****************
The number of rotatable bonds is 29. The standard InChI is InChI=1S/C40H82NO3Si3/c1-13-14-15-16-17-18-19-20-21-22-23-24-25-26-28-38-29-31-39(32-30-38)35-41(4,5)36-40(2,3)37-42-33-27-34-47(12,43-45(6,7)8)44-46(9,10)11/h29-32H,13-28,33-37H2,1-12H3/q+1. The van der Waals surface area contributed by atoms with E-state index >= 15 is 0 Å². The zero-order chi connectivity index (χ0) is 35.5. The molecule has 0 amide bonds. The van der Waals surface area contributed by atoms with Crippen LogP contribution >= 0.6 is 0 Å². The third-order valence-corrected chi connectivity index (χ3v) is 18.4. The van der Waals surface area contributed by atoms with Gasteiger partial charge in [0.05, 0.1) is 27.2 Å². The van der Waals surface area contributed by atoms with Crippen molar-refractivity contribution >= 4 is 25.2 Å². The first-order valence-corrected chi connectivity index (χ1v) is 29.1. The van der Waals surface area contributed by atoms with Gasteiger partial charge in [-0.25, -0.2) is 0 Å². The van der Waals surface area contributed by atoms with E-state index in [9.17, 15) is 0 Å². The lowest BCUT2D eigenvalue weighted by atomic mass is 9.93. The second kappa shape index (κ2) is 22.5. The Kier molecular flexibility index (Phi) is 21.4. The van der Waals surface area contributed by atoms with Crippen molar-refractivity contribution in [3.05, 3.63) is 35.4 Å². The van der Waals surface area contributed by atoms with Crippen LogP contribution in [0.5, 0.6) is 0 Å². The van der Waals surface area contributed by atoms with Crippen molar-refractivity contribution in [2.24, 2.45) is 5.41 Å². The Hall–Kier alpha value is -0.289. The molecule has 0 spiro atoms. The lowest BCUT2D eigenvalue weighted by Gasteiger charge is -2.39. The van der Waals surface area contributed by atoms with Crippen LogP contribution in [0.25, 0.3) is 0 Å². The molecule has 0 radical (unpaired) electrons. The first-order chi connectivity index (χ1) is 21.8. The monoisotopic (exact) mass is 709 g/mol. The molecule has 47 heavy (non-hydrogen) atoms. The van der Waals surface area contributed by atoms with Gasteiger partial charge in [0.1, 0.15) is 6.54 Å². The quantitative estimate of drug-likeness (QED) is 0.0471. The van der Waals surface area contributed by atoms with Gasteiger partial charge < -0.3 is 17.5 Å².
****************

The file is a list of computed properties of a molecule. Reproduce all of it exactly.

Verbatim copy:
The number of rotatable bonds is 29. The standard InChI is InChI=1S/C40H82NO3Si3/c1-13-14-15-16-17-18-19-20-21-22-23-24-25-26-28-38-29-31-39(32-30-38)35-41(4,5)36-40(2,3)37-42-33-27-34-47(12,43-45(6,7)8)44-46(9,10)11/h29-32H,13-28,33-37H2,1-12H3/q+1. The van der Waals surface area contributed by atoms with E-state index >= 15 is 0 Å². The zero-order chi connectivity index (χ0) is 35.5. The molecule has 0 amide bonds. The van der Waals surface area contributed by atoms with Crippen LogP contribution >= 0.6 is 0 Å². The third-order valence-corrected chi connectivity index (χ3v) is 18.4. The van der Waals surface area contributed by atoms with Gasteiger partial charge in [0.05, 0.1) is 27.2 Å². The van der Waals surface area contributed by atoms with Crippen molar-refractivity contribution >= 4 is 25.2 Å². The first-order valence-corrected chi connectivity index (χ1v) is 29.1. The van der Waals surface area contributed by atoms with Gasteiger partial charge in [-0.25, -0.2) is 0 Å². The van der Waals surface area contributed by atoms with E-state index in [9.17, 15) is 0 Å². The lowest BCUT2D eigenvalue weighted by atomic mass is 9.93. The second kappa shape index (κ2) is 22.5. The Kier molecular flexibility index (Phi) is 21.4. The van der Waals surface area contributed by atoms with Crippen molar-refractivity contribution in [3.05, 3.63) is 35.4 Å². The van der Waals surface area contributed by atoms with Crippen LogP contribution in [0.5, 0.6) is 0 Å². The van der Waals surface area contributed by atoms with Crippen molar-refractivity contribution in [2.24, 2.45) is 5.41 Å². The Hall–Kier alpha value is -0.289. The molecule has 0 spiro atoms. The lowest BCUT2D eigenvalue weighted by Gasteiger charge is -2.39. The van der Waals surface area contributed by atoms with Crippen LogP contribution in [0.25, 0.3) is 0 Å². The molecule has 0 radical (unpaired) electrons. The first-order chi connectivity index (χ1) is 21.8. The monoisotopic (exact) mass is 709 g/mol. The molecule has 47 heavy (non-hydrogen) atoms. The van der Waals surface area contributed by atoms with Gasteiger partial charge in [0.1, 0.15) is 6.54 Å². The quantitative estimate of drug-likeness (QED) is 0.0471. The van der Waals surface area contributed by atoms with Gasteiger partial charge < -0.3 is 17.5 Å².